- Don’t shout “off” or react in any way when he jumps up (i.e. don’t give him the attention he craves). It is better to ignore him so he learns that people only talk to him when his four paws are on the ground.
- Never encourage a pet or puppy to jump up. While this may be cute in a puppy, it is unacceptable in adult dogs and can be dangerous. When greeting the pet, come down to his level so it is easy for him to make contact with you.
- For the pet that insists on jumping up, there should be some well-timed preventative intervention. The use of a house line attached to puppy’s collar will allow you to easily guide him back to the floor where he can be rewarded.
To stop the pet or puppy from becoming anxious in your absence, practice leaving him for short periods from the start, gradually increasing the time that he can be happily left alone. When you are in the house, do not always allow him to have access to you. While this may seem unfair, it will help him become confident and independent. The use of an Anxiety Wrap will also help to keep your dog calm at times when you are out of the room or away from home.
Puppies naturally want to explore their surroundings by using their mouth or teeth. However, puppy needs to learn that some objects and edibles are forbidden.
- Do not leave items lying around – particularly ones that are valuable or fragile.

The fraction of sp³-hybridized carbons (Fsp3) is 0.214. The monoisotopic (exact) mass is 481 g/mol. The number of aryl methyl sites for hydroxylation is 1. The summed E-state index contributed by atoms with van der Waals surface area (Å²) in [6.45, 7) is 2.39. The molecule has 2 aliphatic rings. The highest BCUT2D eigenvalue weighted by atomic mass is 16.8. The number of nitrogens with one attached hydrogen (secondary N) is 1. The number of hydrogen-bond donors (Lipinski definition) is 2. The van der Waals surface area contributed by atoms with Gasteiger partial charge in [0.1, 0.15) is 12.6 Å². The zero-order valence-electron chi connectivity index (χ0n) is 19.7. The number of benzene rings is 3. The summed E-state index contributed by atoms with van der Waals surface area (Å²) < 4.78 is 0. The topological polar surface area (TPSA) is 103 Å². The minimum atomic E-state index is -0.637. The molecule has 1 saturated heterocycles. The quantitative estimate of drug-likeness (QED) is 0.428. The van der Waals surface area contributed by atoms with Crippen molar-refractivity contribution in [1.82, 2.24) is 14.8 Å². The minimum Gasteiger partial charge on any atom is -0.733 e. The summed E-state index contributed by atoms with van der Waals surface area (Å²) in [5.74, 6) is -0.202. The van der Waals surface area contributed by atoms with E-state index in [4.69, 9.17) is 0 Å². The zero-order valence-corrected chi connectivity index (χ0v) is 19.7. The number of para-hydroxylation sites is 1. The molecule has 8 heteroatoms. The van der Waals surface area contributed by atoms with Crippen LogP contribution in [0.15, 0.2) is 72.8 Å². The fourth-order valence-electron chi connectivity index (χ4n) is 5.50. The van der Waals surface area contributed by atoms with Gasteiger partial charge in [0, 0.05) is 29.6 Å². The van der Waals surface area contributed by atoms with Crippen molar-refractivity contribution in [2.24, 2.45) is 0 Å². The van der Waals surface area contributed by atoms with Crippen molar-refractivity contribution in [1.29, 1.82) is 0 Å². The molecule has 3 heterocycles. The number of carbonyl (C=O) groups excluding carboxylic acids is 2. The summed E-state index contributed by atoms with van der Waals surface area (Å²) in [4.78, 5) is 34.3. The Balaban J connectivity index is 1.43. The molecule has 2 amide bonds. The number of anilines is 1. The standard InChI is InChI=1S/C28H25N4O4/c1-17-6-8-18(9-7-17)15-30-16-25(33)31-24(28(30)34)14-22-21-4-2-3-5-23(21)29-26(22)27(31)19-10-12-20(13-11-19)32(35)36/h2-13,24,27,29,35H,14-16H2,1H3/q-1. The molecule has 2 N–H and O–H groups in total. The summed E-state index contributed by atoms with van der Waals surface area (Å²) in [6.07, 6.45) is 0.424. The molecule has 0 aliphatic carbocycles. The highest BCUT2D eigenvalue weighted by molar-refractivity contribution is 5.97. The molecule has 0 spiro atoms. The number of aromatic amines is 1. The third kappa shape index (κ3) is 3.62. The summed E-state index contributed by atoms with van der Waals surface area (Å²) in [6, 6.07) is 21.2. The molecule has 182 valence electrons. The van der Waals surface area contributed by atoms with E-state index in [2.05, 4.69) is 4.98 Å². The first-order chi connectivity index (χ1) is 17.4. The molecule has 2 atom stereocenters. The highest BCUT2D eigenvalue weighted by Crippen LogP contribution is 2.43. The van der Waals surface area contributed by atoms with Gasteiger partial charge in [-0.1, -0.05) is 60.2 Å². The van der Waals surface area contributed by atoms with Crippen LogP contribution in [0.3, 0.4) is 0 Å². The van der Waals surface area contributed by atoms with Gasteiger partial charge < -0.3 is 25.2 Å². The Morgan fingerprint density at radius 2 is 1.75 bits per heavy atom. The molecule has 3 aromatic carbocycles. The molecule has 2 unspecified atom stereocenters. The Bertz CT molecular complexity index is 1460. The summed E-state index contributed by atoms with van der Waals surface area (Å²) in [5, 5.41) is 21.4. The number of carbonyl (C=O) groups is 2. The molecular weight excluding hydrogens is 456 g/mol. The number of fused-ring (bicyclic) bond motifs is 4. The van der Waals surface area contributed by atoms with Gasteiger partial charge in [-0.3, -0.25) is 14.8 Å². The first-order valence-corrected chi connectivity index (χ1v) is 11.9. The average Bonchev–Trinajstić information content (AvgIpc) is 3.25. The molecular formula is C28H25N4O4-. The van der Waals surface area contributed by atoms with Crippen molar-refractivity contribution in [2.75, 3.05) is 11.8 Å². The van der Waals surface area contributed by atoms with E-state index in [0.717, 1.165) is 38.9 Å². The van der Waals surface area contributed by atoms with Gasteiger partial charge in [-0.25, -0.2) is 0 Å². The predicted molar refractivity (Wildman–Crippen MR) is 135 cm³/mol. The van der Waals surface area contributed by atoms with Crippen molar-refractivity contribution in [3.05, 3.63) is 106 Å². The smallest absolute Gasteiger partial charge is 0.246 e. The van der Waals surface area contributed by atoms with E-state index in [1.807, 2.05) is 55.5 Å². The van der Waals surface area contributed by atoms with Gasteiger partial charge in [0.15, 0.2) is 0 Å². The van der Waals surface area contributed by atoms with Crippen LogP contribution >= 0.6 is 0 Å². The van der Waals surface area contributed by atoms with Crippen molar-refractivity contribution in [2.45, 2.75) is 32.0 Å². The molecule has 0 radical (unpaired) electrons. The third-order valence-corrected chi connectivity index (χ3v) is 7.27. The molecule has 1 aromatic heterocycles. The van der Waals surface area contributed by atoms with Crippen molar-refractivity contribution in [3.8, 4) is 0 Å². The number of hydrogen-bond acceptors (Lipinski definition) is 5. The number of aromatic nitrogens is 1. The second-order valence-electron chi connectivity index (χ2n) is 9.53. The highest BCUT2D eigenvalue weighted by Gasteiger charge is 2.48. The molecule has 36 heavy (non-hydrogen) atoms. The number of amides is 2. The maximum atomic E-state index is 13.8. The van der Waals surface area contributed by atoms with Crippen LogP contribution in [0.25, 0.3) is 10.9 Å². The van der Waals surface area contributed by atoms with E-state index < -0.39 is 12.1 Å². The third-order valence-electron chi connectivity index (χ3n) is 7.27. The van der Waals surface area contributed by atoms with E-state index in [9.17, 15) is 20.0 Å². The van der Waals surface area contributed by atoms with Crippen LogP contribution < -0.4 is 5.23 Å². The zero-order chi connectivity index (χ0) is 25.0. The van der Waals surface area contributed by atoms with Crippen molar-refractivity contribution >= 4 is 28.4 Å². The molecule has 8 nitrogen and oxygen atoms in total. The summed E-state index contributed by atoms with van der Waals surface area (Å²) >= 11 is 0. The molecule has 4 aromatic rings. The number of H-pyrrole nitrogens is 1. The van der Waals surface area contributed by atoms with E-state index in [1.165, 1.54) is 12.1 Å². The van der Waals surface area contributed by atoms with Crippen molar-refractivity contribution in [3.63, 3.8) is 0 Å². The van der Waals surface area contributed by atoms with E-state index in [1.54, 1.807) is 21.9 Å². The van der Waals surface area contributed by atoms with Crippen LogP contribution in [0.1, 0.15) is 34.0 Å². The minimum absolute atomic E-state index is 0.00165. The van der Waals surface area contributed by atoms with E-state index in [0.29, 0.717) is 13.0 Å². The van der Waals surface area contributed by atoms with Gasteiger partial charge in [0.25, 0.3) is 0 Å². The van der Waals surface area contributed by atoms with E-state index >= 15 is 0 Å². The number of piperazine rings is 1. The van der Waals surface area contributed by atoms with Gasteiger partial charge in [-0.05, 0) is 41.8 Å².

- Should you see the pet with a stolen item, never chase him. This will simply encourage him to run away. Instead, calmly approach and swap the item for a treat as a reward for giving back his prize. Replace with a suitable toy.
- Accustom the pet or puppy give up objects he is carrying with the prospect of a reward.
- Never feed him scraps at the table and ensure that accessible surfaces are kept free of food.
- Ensure puppy has plenty of mentally-stimulating toys, like the Nina Ottosson interactive games, to keep him occupied.
Puppies are social pack animals that quickly grow into hunters – so what could be more natural than chasing squirrels, rabbits or even the neighbor’s cat? Far worse, chasing farm animals can bring a death sentence on a dog.
- Try to focus your puppy’s chase instincts onto inanimate objects such as a ball, which he can then pick up and retrieve.
- When walking, be exciting and play with the pet to focus his attention on you rather than potential chase subjects.
- Keep the pet on a long or extending lead and allow joggers, cyclists, etc. to pass at a reasonable distance.
- If the pet exhibits a strong desire to chase, seek the help of a trained professional.
Excessive Barking and Whining
Puppies communicate vocally, visually and chemically. A bark can be an expression of distress, curiosity, play, or threat. Puppies quickly learn ways to gain our attention, so try not to respond every time he barks.
- One positive way of reducing barking is to train your puppy to bark and be quiet on command. Teach him to “speak” with the expectation of a food reward and use a “quiet” command when he becomes silent. Always praise him when he responds correctly.
- Clicker training is an effective, fun way to train your dog to do this. The Multi-Clicker is ideal because you can vary the volume of the click and comes with a comprehensive training guide for skilled use.